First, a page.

It is funny when all kids stand up and almost shout good morning right into your face and then don't really dare to speak to you - especially when their English is not as good yet and my Nepali, especially in very lose conversations, is definitely not sufficient. But some of the lovely teachers helped me out and somehow we made it!

After this we had a short break in which I made sure not to drink buffalo milk or anything as critical. ;)

One of our German partner organizations, Chance for Life Nepal, has the funding concept of private donors having a certain child they support in Dhangada. Since our local program coordinator is an awesome asset to Hoste Hainse the only thing he might still have to learn is how to take individual pictures of children which do not make them look like recently tortured criminals. :) So our objective was to take photos of the supported children in which they look as happy and beautiful as they are; this was Krishna's job.

See how beautiful they are, these little models:

Barsha and I meanwhile sat down with the other about 60 kids and encouraged them to write a letter to their supporters in Germany. This was easier said than done because when you live in a village somewhere in Sarlahi, totally cut off from the rest of the world, you simply cannot imagine what power a nice and personal letter to your supporter has and what their support, coming from Germany, mean. So we asked them just to write something about their personal lives, what they enjoy to do in their free time and what they would like to do in their future. Small children were just asked to draw a nice picture.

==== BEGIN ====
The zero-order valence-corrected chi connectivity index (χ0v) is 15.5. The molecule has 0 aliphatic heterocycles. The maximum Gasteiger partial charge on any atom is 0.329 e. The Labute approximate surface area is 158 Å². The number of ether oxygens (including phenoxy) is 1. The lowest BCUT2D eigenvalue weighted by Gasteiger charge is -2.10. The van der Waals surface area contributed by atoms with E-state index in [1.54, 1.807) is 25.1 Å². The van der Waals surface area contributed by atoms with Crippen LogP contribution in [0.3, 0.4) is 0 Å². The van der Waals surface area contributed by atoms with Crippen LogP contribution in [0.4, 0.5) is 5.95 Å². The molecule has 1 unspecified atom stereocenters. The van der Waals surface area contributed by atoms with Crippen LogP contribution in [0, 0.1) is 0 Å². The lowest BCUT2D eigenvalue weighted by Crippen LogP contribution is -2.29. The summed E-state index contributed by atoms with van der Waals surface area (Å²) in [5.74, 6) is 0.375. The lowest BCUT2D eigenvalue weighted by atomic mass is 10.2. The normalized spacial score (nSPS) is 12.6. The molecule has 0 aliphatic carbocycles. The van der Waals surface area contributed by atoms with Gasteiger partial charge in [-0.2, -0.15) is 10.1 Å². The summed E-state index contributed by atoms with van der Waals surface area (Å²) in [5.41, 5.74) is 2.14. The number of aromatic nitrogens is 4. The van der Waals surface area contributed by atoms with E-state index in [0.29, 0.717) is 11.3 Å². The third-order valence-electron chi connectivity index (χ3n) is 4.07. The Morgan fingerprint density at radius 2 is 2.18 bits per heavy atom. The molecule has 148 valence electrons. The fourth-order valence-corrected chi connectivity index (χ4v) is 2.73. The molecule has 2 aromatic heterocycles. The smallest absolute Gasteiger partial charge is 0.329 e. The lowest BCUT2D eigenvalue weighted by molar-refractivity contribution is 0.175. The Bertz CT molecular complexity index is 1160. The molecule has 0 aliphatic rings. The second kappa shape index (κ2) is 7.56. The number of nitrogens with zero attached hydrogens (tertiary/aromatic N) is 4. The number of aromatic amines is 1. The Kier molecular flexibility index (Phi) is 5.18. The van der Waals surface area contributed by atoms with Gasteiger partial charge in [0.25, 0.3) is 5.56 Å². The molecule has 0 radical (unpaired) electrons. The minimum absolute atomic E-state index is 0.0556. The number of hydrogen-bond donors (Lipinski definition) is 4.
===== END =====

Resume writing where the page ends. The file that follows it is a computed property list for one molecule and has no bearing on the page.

Being there physically definitely helped to make them write something personal. For some students, especially the older ones, it seemed to be a pleasure and they also helped to check younger children's letters; for others it was a bit more difficult. So what happened in one group was that one girl wrote a nice letter and all her friends just copied it because they didn't know what to write. So we sat down with each of them and did the whole thing all over again. Also there we had some communication problems so I was sometimes dependent on Barsha's translations or phrases she taught me until a young guy came buy who could not speak English but write and understand it, so with a funny mixture of Nepali and English we worked on a girl's letter.